Epigenetic germline inheritance of diet-induced obesity and insulin resistance

The “gamete” is the mature haploid germ cell that is either male (sperm) or female (oocyte).  There is considerable controversy regarding epigenetic inheritance in mammalian gametes. Using ex vivo fertilization to ensure exclusive inheritance via the gametes, authors [see attached] showed that a parental high-fat diet renders offspring more susceptible to developing obesity and diabetes in a sex-specific, and parent-of-origin–specific mode. These data provide strong evidence that the epigenetic inheritance of acquired metabolic disorders most likely contributes to the current obesity and diabetes pandemic that we see in Western societies.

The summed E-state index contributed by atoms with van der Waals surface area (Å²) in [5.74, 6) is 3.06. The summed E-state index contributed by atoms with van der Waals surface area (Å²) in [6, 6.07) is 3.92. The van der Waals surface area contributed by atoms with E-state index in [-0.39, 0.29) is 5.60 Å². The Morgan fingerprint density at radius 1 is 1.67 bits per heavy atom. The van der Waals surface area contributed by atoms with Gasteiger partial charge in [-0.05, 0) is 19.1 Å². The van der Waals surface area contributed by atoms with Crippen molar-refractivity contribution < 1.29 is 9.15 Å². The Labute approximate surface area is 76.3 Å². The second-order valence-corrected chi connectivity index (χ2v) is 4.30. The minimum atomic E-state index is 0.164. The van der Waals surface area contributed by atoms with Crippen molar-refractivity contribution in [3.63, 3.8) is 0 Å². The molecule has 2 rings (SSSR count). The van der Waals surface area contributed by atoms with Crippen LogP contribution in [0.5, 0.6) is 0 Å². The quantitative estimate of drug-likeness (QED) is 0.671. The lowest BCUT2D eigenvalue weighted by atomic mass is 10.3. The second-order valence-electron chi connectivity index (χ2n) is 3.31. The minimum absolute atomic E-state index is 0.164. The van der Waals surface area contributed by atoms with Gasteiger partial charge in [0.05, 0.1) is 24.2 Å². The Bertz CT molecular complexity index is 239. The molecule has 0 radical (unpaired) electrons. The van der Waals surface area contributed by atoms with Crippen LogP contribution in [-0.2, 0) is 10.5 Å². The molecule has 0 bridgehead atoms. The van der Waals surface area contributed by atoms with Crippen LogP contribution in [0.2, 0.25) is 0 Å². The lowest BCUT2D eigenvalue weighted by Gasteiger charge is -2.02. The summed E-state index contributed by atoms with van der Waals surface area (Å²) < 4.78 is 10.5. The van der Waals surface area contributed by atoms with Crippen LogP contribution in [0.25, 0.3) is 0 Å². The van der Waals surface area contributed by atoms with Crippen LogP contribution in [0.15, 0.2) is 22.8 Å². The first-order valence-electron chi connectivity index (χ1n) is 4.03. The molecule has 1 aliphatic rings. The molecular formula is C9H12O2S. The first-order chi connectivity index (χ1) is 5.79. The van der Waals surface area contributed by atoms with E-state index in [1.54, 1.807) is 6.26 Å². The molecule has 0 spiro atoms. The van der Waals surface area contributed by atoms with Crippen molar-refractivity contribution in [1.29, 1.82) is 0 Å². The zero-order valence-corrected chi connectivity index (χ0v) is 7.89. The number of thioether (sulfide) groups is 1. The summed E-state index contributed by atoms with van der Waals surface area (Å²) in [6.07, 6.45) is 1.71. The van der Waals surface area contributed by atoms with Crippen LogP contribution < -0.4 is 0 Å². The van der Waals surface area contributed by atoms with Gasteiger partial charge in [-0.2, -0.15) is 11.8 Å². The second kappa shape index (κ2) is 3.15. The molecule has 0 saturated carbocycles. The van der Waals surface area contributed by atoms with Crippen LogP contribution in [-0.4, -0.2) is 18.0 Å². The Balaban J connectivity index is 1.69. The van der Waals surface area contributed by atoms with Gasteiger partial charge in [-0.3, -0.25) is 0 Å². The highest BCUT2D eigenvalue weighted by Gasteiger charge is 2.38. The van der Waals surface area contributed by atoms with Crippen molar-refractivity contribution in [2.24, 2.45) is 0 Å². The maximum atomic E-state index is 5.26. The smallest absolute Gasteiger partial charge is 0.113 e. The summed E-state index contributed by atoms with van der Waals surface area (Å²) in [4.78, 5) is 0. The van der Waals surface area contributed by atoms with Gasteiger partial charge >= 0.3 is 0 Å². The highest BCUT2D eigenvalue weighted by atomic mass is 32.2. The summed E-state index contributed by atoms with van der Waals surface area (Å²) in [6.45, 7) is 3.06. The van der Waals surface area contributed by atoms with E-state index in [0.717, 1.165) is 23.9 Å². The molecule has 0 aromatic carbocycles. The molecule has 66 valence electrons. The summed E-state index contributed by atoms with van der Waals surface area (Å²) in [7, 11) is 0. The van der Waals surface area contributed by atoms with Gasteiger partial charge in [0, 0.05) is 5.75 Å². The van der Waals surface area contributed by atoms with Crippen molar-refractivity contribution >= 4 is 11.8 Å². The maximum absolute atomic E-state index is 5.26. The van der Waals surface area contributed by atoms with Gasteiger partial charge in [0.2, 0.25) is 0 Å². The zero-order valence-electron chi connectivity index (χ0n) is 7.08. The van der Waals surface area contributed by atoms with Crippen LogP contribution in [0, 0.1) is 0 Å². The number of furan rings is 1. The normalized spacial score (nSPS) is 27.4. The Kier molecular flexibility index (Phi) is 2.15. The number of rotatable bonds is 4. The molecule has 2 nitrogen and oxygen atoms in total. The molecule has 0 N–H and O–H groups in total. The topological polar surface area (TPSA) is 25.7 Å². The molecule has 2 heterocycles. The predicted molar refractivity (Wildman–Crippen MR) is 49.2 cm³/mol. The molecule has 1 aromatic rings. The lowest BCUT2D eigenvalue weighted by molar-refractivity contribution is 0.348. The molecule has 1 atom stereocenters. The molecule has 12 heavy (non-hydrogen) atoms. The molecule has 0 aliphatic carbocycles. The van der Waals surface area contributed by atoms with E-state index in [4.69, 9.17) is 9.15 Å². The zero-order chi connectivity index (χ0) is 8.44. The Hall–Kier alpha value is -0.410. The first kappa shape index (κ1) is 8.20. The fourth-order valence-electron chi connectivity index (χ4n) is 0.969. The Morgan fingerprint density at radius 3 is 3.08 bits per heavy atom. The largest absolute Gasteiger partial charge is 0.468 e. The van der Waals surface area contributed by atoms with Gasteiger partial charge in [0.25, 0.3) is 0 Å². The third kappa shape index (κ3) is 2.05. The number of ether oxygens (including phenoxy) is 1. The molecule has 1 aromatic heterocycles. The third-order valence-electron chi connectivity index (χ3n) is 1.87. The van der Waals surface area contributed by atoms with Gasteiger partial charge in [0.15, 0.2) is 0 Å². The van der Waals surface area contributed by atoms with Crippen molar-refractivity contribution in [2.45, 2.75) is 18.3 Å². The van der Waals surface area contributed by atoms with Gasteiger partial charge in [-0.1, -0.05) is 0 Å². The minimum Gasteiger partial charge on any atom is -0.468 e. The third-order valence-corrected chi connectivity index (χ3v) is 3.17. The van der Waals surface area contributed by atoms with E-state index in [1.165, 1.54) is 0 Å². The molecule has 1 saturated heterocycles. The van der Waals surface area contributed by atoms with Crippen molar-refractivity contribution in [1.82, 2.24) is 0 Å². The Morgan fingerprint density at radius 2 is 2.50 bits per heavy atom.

How maternal diet influences offspring metabolism has been unclear, because it is difficult to distinguish between the effects of the in utero environment, versus the effects of epigenetic factors contributed by the oocyte.  In this mouse model of high-fat diet [below], this convincing study dissects these mechanisms by using ex vivo fertilization and shows that susceptibility of offspring to diet-induced obesity and insulin resistance can most likely be attributed to epigenetic inheritance via the oocyte.

Nat Genet May 2o16; 48: 497–499;   and editorial, pp 478–479

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